Tuesday, April 9, 2013

April 2013 Hepatica Hill, Harbinger of Spring

April 08, 2013  It started as a dark, cloudy day, we decided to go to Hepatica Hill in Allegan County, about 40 miles south of where I live.  We discovered Hepatica Hill, a south facing hill along the Kalamazoo River, from a photographer /blogger, Mark Cassino.  My sister, Marie and I have several favorite places to look for wildflowers and we get pretty excited this time of year.

The thing that stands out for me, at Hepatica Hill, is that everything is cold, gray, and wet, with snow still in ditches and on some trails, but yet, there are these beautiful hepatica blooming.  All the browns and grays, then a beautiful wildflower just growing, fighting the odds, and drabness all around it!
Of course, it is great later on in the year, when there are many, different wildflowers all around but hepatica are some of the first and they are so soft and sweet.






Marie found this cool rock.

                                   At the bottom of Hepatica Hill

Kalamazoo River at Hepatica Hill

We made a very quick stop at our Happy Boots Corner in Allegan County.  I found some Marsh Marigolds struggling to bloom. 
Marsh Marigold buds


There was a steady rain while we were at Hepatica Hill, even with our rain gear we were getting wet so we hopped back in the warm car and checked out some bridges in Allegan County. 




We were driving through Casco Township and came upon Casco Township Nature Preserve.


We passed through a couple cemeteries.
  
  
We drove along the lake shore and stopped in at 121st Avenue road end, a beach along Lake Michigan and Plummerville Creek.               
 Lake Michigan at 121st Ave road end.
    Plummerville Creek flowing into Lake Michigan

But that wasn't the end of our day, we ended up, after still more rain, at the Herrick District Library in Holland, Michigan.  We looked at all the wildflower books, noting the fact that we either own them or have had them on loan from the library.  Then we looked through the Michigan section of the library. 
I found a small photo journal of Casco Township, the township we had just been driving through, and found it very interesting. 
At last it was time to go home, we did have a fun filled day!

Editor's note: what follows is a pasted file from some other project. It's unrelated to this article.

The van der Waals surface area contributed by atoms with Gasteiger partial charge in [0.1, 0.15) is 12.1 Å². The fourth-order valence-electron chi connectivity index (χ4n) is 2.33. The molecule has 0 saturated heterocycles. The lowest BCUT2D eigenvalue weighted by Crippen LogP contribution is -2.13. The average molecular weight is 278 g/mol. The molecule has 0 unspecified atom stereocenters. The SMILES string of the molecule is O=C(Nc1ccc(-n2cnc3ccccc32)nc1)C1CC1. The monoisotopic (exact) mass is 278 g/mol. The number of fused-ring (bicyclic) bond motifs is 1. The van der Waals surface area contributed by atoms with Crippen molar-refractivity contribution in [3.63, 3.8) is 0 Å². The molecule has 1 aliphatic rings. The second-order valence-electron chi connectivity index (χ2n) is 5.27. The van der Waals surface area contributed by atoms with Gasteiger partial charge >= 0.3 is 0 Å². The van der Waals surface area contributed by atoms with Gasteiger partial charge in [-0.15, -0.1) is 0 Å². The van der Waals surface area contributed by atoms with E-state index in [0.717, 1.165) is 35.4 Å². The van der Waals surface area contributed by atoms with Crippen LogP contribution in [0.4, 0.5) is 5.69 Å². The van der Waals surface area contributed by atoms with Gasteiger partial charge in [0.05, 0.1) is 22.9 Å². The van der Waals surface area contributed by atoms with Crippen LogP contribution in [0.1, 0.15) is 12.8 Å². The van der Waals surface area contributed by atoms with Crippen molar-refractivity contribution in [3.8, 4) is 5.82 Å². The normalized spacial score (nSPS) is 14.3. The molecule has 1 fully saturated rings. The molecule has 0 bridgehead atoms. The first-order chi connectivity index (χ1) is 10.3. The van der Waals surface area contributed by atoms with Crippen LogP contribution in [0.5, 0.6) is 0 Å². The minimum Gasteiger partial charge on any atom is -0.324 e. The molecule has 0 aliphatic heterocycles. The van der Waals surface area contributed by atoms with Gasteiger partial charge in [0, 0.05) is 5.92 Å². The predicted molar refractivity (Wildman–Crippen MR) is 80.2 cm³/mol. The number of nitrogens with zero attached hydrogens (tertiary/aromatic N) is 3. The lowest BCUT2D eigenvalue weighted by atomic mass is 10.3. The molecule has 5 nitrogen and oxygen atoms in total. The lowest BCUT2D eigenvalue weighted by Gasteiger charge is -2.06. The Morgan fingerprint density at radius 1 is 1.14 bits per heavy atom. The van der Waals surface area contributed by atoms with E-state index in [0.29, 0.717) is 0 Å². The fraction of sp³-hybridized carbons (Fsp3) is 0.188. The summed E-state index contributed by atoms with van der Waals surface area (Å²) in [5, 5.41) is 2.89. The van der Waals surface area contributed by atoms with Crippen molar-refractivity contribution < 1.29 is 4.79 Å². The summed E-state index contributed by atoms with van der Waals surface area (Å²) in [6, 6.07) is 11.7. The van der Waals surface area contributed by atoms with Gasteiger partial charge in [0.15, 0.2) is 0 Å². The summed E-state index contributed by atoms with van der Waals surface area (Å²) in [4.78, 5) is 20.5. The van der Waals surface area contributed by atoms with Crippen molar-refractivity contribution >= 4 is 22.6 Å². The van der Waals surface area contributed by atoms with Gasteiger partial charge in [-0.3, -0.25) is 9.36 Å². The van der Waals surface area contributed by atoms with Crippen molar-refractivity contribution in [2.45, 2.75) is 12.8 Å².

Before Marie left to go to her house, I thought we should check my hepatica growing here in my woods, it isn't blooming yet.  Then we checked another area where I had transplanted a few wildflowers that we came across last year growing on the edge of a dirt road, right in harm's way.

There in this small patch was one tiny Habinger of Spring blooming!  I have never seen this plant here in our woods so it was a treat to find it blooming.  It doesn't look like much until you take a close look. 

                      My very own Harbinger of Spring   
 Erigenia bulbosa, also known as harbinger of spring or pepper and salt, is a perennial plant in the carrot family (Apiaceae). E. bulbosa is the only species in the genus Erigenia (Nutt.). This plant is known as harbinger of spring because it is one of the earliest blooming native wildflowers of rich forests in the mid-latitude United States       

8 comments:

New Hampshire Gardener said...

I've searched and searched for both hepatica and marsh marigold here with no luck. Our soil is very acid and they like alkaline soil, so if I find them it will be dumb luck. I don't recognize that last flower, but it's pretty.

flowerdave said...

YAY , Its spring finally !!!

Plants Amaze Me said...

Hi Allen, the hepatica in my woods, I transplanted from my parents woods several years ago. Growing up, just a few miles from where I live now, we always had hepatica in the woods. But in our woods here there is no hepatica. We have had much rain and warmer temps, even some 70's fifty miles south of here.
The harbinger of spring or pepper and salt, (Erigenia bulbosa) is fairly new to me, having seen just in the last few years. My sister and I visit a certain gravel road south of here, that is very wet and has a south facing hill, where we have found many spring wildflowers. Some are growing so close to the road and get dug up by the road graders. I think Erigenia bulbosa doesn't grow in your state.
Close up it is a pretty little flower.

Plants Amaze Me said...

Hey Dave, How are things on the east side of the state? It is finally spring!

Anonymous said...

Wow, "so soft and sweet" is just perfect describing Hepatica. Wish I knew what was on my rock. Mosses and lichens all look the same. Love the creeks that flow into Lake Michigan. Your Harbinger-of-spring was the highlight of our day. That is some teeny plant and to think you have one. Wow. M :)

Plants Amaze Me said...

Yes so soft and sweet. Remember eating the petals of hepatica when we were kids? Sorry I can't help with your rock growth. The Harbinger-of-Spring now has 3 flowers! Is it too early for Dowagiac Woods?
:)

quietsolopursuits said...

Looks like I need to start keeping an eye open for flowers! I haven't seen any except a few crocus struggling to flower in the almost constant rain this week.

Plants Amaze Me said...

We haven't seen too many wildflowers yet just those few, and the Harbinger-of-Spring are tiny. So much rain, but I heard that this March was one of the driest so the rain is good. April showers bring May flowers! I think a couple days of sun and flowers will pop out.
:)